Is weather forecasting science or a best guess estimate

Some of my local readers may be familiar with WeatherBug from seeing the company logo on the WAND weather channel. Could you explain what types of services WeatherBug provides to WAND?

WANDtv is a Decatur, IL based NBC affiliate.

WANDtv Illinois Weather And News

WeatherBug Media Services Television

WeatherBug actually got its start working with TV stations…and it turns out that WAND was one of our very first TV partners. At the time WeatherBug just got started, we called ourselves “Automated Weather Source or AWS” and the driving idea behind the company was to create a network of weather stations that local TV partners could access and show LIVE data that was NOT (as the joke goes) just the weather at the airport. This was pre-internet when all we had were 2400 baud modems. Remember them? The TV station would sponsor a purchase of a dozen or so weather stations to donate to the schools, and we developed software so that the station could dial in and show the conditions on-air with as little work for the meteorologist as possible. The program was a huge hit and was a big win for everyone. The schools got a great weather station and a curriculum that went along with it. The kids would be totally psyched because the weather they learned about at school was also being used on TV, which was really a big deal at the time. The TV meteorologists got to visit the schools and put the kids on TV with the weather station and talk about the weather. And of course the viewers got the advantage of knowing hyper-local information that no other TV station in the market had access to.

Years later, when the internet came along, things were much easier and cheaper for TV stations to access the data from the schools over the internet. At first the TV stations would connect to each school via TCP connection, but as firewalls became more prevalent, we changed it so that all the data would be streamed back to our data centers and the broadcasters would access the data from there. Our first version of software for TV ran on top of 16 bit DOS and could use 2 modems simultaneously to connect to sites. Now, our TV stations are running on top of Windows XP with a 32 bit application that we call WeatherBug Zoom. In this app, we actually stream all our live weather data over to the TV station and they can instantly pull up live data from any station all over the US.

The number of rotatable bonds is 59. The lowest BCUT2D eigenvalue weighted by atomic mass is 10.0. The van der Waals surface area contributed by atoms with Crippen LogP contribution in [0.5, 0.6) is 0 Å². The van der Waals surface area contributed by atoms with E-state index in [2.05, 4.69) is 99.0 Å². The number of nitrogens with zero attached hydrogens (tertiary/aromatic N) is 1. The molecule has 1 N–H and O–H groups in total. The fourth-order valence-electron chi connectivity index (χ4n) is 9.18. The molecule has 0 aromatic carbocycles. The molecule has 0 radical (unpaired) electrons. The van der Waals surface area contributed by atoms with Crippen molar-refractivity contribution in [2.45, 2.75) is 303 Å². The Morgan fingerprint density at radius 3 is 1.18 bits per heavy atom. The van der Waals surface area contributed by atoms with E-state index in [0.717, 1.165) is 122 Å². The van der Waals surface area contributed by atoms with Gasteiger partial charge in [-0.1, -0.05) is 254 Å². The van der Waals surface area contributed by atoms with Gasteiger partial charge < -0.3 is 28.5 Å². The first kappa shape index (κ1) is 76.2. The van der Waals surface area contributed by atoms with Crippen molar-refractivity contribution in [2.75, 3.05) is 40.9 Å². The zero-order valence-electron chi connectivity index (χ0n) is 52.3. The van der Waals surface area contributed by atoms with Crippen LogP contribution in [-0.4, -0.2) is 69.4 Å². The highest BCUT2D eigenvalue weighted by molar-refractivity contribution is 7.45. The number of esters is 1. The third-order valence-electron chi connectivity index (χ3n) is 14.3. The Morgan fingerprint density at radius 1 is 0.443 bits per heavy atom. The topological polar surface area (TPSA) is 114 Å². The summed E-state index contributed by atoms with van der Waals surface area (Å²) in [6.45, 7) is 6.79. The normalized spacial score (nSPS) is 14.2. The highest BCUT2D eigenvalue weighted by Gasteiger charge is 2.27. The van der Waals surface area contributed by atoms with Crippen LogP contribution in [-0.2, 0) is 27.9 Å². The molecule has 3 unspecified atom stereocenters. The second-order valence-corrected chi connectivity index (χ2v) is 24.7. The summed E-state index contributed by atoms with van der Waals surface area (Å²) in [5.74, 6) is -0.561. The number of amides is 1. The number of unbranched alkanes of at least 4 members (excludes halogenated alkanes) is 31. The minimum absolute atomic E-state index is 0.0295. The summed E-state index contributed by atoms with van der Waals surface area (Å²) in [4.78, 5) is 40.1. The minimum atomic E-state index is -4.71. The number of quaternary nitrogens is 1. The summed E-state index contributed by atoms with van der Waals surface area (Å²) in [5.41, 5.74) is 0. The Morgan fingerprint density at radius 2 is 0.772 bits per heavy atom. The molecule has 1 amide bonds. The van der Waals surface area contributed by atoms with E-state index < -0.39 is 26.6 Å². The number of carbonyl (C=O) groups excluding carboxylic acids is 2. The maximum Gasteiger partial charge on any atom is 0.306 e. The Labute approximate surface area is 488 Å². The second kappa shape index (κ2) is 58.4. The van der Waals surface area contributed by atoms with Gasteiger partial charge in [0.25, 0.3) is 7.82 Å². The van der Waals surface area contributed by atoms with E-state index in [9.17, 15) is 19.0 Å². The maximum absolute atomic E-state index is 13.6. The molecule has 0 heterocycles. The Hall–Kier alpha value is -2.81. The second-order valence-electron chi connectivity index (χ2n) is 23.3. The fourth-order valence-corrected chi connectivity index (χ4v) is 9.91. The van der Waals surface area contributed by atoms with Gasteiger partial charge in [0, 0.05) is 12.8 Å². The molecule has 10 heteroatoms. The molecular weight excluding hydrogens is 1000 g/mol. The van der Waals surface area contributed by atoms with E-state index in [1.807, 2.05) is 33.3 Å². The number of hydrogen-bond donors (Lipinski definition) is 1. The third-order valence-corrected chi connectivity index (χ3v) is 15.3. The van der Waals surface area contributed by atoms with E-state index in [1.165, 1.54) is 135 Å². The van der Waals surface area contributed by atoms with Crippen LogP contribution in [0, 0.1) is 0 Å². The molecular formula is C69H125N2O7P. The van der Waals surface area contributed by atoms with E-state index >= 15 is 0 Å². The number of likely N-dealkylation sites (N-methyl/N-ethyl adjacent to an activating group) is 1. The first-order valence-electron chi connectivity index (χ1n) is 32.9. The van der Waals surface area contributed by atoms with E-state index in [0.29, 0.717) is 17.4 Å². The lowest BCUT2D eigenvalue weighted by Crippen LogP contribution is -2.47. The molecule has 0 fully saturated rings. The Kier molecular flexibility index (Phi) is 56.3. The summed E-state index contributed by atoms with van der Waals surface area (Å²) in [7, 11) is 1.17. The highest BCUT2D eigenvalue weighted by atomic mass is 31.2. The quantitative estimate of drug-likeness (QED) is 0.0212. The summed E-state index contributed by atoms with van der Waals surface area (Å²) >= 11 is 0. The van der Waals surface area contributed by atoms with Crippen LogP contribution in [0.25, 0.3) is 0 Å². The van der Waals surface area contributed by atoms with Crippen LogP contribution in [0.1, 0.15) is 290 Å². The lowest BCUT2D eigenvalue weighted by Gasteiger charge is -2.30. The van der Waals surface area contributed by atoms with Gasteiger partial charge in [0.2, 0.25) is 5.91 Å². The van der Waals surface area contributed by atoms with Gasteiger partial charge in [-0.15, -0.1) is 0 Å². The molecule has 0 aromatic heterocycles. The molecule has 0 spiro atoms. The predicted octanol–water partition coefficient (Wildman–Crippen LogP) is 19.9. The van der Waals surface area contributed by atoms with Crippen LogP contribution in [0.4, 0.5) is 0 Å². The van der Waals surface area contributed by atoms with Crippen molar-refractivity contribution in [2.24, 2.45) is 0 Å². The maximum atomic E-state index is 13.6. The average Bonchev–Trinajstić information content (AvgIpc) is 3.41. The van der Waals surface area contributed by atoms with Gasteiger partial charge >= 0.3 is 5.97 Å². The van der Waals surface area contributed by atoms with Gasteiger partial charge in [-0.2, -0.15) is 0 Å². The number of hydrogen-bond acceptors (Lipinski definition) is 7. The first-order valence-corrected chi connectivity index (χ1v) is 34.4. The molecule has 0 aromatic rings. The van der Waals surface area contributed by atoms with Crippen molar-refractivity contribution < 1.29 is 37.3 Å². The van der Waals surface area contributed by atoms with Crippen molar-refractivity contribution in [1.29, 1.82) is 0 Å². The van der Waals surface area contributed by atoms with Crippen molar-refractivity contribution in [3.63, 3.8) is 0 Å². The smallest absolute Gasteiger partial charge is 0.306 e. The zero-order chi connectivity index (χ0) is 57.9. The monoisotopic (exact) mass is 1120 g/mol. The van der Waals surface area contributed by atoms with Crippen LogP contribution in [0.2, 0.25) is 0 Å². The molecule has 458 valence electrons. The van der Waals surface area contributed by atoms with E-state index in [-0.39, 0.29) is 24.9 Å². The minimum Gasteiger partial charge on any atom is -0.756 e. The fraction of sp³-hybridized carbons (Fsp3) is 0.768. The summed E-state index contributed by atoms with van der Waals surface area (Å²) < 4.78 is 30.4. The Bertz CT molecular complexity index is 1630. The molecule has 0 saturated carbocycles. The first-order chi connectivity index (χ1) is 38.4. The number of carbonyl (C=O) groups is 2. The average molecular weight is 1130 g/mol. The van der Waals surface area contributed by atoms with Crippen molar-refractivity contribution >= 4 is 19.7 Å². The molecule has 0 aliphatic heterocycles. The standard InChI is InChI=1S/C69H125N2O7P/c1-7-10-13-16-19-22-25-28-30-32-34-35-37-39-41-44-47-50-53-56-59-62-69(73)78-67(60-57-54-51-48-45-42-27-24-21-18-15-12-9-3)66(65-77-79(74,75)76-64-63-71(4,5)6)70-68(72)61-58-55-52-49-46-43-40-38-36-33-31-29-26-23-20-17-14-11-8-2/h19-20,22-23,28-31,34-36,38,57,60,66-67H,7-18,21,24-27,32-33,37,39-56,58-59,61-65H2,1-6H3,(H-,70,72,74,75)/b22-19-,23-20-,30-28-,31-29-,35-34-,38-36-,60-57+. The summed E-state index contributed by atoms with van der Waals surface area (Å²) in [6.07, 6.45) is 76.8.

Our broadcast TV tie is where the WeatherBug name actually came about. I still remember sitting in a conference room that day trying to figure out what we were going to call our desktop application that we had just built. The nerdy engineering guys came up with the name “Desktop Weather”. As we talked about how the little temperature was going to be down in the bottom left part of your computer screen, one of our TV sales people said that it reminds them of the “bug” that the TV stations put on their screen to show their call letters along with the time and temperature. And so, the name WeatherBug was born!

Does WeatherBug use trained weather spotters in conjunction with it’s tracking stations network?

In 2003 or 2004 time frame, at the suggestion of Steve Rubel, we started a blog that we call the WeatherBug Backyard reporters. Some of the reporters are trained weather spotters, but a majority of them are amateur. They are an incredibly dedicated bunch of individuals that are not only reporting for WeatherBug but for other web sites as well. You can check out the backyard blog at WeatherBug Backyard Club Blog

It is a great idea to have weather spotters though. Something we will keep in mind as a way to keep the whole WeatherBug community informed.

Has WeatherBug ever supported a storm chasing team?

WeatherBug has been storm chasing in the Plains two times. Twice WeatherBug took a small group of meteorologists, and educators to Tornado Alley in the heart of tornado season. The goals for the chases were to provide WeatherBug users with a personal experience of what goes into tornado chasing and also provide and educational experience to students to learn about severe weather. Although we saw some interesting weather, including some severe storms, neither year did we spot a tornado. That said the goals of the trip were a success. Lately, we have been supporting a storm chaser named J.R. Hehnly. You can take a look at J.R’s last year’s trip on or backyard blog here:

JR Hehnly WeatherBug Blog

Weather Radios Be Alert Be Safe

Tornado Alley